As intimidating as the cybersecurity industry sounds from an external perspective, employees who acquire critical soft skills stand a strong chance of adapting effectively and moving up the corporate ladder. For instance, over half of respondents in our research find critical thinking and teamwork the qualities that were the most useful to their role. These are abilities that can actually be learnt and improved through time.
Closer to home, the Cyber Security Agency of Singapore is leading a new national SG Cyber Talent initiative by nurturing talented cybersecurity enthusiasts from a young age. Although providing such opportunities is an excellent strategy to entice young talents to join the industry, building a strong pipeline of cybersecurity expertise will take a long time. Business owners need to act now, or risk losing out to their competitors.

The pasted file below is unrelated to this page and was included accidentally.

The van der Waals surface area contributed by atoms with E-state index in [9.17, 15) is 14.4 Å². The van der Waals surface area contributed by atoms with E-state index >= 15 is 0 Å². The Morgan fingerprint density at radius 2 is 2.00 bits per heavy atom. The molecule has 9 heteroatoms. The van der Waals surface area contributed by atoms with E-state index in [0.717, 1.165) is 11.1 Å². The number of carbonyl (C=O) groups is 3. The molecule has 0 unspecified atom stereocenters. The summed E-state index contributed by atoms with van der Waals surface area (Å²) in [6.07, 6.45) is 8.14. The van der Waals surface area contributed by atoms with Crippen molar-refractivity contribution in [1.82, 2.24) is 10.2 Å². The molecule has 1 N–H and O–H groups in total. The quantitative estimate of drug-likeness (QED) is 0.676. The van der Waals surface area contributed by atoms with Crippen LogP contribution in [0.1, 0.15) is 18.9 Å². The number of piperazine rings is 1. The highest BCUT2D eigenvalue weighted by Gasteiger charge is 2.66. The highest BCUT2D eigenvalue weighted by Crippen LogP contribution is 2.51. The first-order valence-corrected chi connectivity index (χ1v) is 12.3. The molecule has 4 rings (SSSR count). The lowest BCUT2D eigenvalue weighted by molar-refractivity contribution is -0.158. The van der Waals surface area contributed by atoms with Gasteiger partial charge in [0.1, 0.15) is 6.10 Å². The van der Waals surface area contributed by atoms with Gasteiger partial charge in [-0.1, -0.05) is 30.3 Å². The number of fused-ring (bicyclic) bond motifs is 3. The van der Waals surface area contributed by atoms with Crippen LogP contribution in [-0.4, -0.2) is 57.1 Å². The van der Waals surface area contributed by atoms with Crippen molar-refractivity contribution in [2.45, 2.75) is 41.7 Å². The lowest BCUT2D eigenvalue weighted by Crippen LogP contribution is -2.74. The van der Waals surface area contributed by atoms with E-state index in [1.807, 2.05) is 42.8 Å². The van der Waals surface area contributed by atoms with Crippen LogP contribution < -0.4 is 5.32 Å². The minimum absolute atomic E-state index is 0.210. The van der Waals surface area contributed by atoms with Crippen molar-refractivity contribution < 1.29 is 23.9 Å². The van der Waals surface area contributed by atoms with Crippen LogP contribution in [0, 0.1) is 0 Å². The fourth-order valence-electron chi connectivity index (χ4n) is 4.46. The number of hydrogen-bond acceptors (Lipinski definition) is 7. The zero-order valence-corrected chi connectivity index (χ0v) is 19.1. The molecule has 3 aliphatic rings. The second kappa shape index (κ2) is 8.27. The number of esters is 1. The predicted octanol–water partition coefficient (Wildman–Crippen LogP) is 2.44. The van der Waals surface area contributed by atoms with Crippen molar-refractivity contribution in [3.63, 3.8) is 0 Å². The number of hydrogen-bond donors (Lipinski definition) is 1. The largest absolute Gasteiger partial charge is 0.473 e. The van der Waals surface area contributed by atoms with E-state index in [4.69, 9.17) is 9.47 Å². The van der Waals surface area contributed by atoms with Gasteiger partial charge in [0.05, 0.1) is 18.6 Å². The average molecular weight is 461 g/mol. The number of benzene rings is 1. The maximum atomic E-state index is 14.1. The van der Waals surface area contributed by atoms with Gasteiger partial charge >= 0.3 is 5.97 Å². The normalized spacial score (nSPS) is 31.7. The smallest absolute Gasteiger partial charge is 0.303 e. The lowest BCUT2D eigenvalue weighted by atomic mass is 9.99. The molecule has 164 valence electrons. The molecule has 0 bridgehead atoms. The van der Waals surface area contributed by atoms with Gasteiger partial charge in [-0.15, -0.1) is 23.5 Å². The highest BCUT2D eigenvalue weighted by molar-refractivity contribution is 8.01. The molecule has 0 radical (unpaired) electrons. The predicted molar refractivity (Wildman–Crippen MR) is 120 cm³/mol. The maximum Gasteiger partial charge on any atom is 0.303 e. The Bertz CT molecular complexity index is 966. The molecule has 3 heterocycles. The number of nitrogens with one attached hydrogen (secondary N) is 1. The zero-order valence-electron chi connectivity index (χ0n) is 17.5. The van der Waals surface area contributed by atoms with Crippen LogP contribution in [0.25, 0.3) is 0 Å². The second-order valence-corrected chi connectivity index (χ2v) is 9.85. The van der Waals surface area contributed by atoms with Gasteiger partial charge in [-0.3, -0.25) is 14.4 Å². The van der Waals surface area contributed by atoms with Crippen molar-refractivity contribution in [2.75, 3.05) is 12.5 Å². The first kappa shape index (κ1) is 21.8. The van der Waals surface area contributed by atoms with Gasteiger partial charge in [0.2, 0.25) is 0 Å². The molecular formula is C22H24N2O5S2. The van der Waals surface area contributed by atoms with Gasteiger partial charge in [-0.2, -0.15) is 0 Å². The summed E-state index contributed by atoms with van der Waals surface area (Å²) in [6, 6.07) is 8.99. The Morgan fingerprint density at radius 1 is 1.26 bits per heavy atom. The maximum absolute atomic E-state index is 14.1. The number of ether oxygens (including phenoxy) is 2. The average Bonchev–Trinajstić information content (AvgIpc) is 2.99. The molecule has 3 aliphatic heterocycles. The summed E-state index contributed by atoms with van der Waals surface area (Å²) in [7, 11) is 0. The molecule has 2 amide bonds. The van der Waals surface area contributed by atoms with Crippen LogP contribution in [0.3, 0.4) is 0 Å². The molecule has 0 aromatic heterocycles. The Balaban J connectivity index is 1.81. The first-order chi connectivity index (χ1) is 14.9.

XDR extends its support to organizations of all sizes
Smart organizations understand that simply hiring more employees cannot be the sole solution. Cyber threats will only continue to increase in quantity and sophistication, necessitating organizations to innovate and tap on more effective technological tools.
Enter Extended Detection and Response (XDR) – a platform that allows organizations of all sizes to simplify their security systems and reduce staff workloads. Leveraging this tool immediately gives employees more breathing space and time to carry out their responsibilities effectively and efficiently.
This is achieved in three ways.